Marc S. Dorman
Pikesville Personal Injury Attorney
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Trooper in serious condition after roadside strike

Police officers are particularly vulnerable to injury and death during road-side traffic stops. To lower the ever-present risk of involvement in dangerous car accidents, most states have passed laws requiring caution or even lane changes to protect officers and troopers as they complete their duties. Now, though, another Maryland trooper has suffered serious injuries in a traffic stop crash that occurred during the early morning hours on Oct. 6.

Official reports show that the woman had stopped to provide support to another officer, who had made traffic stop for suspected drunk driving. That trooper was in the midst of administering a sobriety evaluation when the victim pulled up in her cruiser. Both of the troopers’ flashing lights were activated as they pulled to the side of Route 100, according to statements. Still, a 21-year-old driver is accused of striking the victim as she got out of her car to assist with the traffic stop.

An initial investigation shows that the woman was struck by the front of the driver’s vehicle, and the impact sent her flying onto the hood of that car. She was then sent flying into the rear compartment of the other officer’s cruiser, where she hit a cage designed to contain the officer’s K-9 partner. No charges have yet been filed against the 21-year-old driver, who was determined to be sober at the time of the 1 a.m. collision.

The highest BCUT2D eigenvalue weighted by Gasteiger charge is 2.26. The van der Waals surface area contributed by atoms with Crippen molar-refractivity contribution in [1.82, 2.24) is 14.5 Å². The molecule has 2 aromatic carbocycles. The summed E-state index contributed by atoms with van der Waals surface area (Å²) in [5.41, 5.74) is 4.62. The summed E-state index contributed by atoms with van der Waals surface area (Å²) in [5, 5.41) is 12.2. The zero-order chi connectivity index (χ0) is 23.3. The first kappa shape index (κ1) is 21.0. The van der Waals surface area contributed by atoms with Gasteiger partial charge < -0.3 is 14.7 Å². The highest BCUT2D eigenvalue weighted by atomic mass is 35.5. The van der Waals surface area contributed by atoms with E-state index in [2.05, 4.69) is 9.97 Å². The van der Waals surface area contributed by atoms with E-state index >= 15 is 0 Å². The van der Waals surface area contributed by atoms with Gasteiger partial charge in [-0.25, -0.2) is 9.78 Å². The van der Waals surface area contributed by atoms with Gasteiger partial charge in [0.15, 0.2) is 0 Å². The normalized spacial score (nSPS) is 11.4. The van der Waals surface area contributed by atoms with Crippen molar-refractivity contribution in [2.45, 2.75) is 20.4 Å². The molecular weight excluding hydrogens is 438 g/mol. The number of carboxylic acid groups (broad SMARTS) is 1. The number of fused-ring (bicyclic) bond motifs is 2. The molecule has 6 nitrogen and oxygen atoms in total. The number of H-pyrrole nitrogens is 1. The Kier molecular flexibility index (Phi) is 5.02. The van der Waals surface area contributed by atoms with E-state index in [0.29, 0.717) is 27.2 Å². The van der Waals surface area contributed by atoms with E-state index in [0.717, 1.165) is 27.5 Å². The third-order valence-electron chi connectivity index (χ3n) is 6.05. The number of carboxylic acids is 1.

The female victim suffered a variety of wounds in connection with the crash, including broken bones, head injuries, bruises and lacerations. The woman remains in serious condition at this time, having been admitted to the University of Maryland R Adams Cowley Shock Trauma Center.

Even though the driver in this case has not been charged with criminal activities, he may be subject to civil violations in connection with the crash. The woman could seek financial compensation for pain and suffering and medical costs from the driver who caused her injuries. Additionally, she could seek workers’ compensation from her employer for the on-the-job wounds.

Source:, “Trooper seriously injured in traffic stop accident” No author given, Oct. 06, 2013